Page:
A non-Eurocentric global history of Asia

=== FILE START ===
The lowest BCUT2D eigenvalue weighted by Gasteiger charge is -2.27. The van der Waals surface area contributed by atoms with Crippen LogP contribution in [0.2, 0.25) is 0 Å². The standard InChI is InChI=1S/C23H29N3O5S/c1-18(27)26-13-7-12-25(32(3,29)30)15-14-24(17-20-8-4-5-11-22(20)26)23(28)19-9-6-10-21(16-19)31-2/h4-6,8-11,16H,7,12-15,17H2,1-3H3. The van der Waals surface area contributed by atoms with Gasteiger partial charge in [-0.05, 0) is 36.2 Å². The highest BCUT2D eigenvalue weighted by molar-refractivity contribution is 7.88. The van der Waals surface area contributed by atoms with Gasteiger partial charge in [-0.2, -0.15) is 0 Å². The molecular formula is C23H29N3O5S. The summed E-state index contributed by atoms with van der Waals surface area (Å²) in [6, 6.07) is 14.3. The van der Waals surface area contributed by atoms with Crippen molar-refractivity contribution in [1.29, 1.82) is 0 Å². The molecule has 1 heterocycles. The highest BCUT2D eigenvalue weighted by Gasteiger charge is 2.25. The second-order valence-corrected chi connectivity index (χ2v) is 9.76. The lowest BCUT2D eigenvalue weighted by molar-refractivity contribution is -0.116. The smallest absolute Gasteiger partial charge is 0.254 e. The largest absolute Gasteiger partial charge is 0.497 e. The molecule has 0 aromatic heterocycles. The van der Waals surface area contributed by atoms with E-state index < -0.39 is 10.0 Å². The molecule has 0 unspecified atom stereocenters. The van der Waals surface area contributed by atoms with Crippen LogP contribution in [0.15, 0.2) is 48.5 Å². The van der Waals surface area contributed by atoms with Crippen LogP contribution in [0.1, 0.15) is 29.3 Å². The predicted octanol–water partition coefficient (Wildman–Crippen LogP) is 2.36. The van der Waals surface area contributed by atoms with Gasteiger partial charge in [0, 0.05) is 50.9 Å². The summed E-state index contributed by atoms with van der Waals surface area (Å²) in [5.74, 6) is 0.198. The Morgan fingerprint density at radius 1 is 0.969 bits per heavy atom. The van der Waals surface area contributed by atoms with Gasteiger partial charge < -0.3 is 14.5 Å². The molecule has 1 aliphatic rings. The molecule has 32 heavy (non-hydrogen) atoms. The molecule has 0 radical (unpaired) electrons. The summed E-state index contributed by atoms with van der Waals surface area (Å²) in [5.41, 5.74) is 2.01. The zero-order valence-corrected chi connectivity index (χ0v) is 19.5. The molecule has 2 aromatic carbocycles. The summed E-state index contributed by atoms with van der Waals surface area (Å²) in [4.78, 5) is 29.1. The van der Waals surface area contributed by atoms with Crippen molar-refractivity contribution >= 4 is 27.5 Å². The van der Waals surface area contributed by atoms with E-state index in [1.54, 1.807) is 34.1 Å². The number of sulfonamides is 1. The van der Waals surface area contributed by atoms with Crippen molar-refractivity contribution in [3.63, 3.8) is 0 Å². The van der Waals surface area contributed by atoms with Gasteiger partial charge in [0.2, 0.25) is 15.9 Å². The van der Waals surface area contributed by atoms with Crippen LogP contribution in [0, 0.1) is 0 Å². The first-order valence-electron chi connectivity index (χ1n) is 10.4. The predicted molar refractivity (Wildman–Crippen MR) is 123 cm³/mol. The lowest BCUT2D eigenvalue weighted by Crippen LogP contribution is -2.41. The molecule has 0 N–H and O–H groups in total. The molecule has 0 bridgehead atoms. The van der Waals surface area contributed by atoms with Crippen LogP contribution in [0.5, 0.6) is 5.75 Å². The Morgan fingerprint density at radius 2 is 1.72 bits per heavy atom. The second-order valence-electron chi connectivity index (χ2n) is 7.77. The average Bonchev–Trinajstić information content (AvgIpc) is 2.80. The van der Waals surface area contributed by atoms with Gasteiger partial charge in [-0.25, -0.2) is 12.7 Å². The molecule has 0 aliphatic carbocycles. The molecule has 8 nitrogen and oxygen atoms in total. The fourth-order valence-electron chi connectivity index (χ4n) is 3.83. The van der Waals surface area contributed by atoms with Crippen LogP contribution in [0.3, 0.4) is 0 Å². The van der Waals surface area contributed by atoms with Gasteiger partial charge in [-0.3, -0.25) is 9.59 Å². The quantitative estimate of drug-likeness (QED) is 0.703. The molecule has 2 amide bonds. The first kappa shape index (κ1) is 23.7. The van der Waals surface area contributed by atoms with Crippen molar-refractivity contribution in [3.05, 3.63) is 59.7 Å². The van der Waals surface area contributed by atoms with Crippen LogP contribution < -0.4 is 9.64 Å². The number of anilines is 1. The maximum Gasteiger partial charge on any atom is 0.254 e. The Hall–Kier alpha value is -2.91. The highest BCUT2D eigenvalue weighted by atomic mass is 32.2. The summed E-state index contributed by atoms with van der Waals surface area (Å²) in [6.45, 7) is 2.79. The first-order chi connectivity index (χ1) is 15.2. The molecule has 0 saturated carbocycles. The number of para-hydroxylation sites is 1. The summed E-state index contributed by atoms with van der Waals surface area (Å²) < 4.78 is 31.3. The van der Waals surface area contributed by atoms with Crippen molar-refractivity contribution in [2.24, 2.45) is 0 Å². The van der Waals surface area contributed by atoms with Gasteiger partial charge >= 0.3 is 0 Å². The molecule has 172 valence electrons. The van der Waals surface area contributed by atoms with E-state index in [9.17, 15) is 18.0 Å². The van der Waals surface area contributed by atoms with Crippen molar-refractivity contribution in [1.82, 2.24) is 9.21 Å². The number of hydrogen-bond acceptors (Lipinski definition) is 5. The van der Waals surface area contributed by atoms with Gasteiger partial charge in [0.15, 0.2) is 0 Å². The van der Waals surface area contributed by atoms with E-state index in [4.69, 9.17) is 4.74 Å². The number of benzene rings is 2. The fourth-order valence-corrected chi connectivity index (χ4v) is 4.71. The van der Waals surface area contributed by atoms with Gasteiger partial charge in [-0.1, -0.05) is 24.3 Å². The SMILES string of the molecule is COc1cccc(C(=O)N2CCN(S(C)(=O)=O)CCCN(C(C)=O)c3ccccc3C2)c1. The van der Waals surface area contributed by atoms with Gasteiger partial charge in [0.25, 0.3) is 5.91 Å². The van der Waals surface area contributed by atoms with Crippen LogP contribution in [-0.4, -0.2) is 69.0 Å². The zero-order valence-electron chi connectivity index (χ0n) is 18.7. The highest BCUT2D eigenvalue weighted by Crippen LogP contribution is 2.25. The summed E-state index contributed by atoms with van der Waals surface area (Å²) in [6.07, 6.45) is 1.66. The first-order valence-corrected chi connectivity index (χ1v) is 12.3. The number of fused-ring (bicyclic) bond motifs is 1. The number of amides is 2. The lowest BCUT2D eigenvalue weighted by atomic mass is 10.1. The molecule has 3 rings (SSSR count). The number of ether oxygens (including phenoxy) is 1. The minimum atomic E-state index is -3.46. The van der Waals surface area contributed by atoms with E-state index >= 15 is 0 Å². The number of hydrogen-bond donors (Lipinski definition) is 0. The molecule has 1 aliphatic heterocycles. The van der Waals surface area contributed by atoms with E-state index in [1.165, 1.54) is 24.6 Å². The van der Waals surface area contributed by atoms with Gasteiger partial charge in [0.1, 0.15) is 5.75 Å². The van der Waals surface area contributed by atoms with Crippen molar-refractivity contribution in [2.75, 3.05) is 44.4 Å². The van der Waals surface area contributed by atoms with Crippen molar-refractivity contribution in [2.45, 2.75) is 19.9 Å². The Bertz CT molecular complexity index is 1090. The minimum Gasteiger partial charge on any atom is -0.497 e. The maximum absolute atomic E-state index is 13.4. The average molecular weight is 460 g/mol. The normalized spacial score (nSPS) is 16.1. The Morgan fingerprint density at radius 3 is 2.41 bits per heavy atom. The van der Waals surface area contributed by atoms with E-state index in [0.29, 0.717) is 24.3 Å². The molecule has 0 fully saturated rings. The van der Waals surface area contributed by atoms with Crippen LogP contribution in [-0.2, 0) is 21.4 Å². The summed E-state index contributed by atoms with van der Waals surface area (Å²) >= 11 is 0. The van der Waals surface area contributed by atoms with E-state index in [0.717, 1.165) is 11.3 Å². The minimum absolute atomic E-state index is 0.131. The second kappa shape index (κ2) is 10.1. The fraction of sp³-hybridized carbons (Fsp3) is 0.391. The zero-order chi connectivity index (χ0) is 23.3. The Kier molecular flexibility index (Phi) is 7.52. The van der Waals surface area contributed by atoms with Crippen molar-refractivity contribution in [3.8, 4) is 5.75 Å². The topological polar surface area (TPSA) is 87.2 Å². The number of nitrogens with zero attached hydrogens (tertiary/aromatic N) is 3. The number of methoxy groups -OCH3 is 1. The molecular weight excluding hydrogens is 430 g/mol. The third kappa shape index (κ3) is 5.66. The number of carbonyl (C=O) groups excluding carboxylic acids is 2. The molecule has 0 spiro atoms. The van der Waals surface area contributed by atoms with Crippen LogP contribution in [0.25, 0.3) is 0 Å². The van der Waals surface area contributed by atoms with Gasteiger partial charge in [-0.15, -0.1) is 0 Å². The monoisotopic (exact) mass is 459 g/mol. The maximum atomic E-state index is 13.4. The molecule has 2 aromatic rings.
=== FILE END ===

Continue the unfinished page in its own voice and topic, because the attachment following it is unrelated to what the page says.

When observing the rapid rise in interest amongWestern academics concerning the equally rapid rise of East-and South-Asia in general and China in particular, I am struck by a strong sense of déjà vu in two key regards. First, of course, the story seems to replicate in an all too familiar fashion that which unfolded in the 1980s concerning the ‘Japanese scare’, a story that was constructed in the United States as but the latest ‘Yellow Peril’ (Hobson 2006), given that this discourse stems back to the late nineteenth century (Hobson 2012: chs. 5 and 11). Thus the Chinese story of the 1980s ‘Japanese Peril Redux’ comprises the ever-burgeoning US trade deﬁcits, US dependency on Yellow capital, the buying up of parts of America and, worse still, the possibility of both a future challenge to American hegemony and a present challenge to American identity based around the sanctity of the laissez-faire state and the sovereign individual.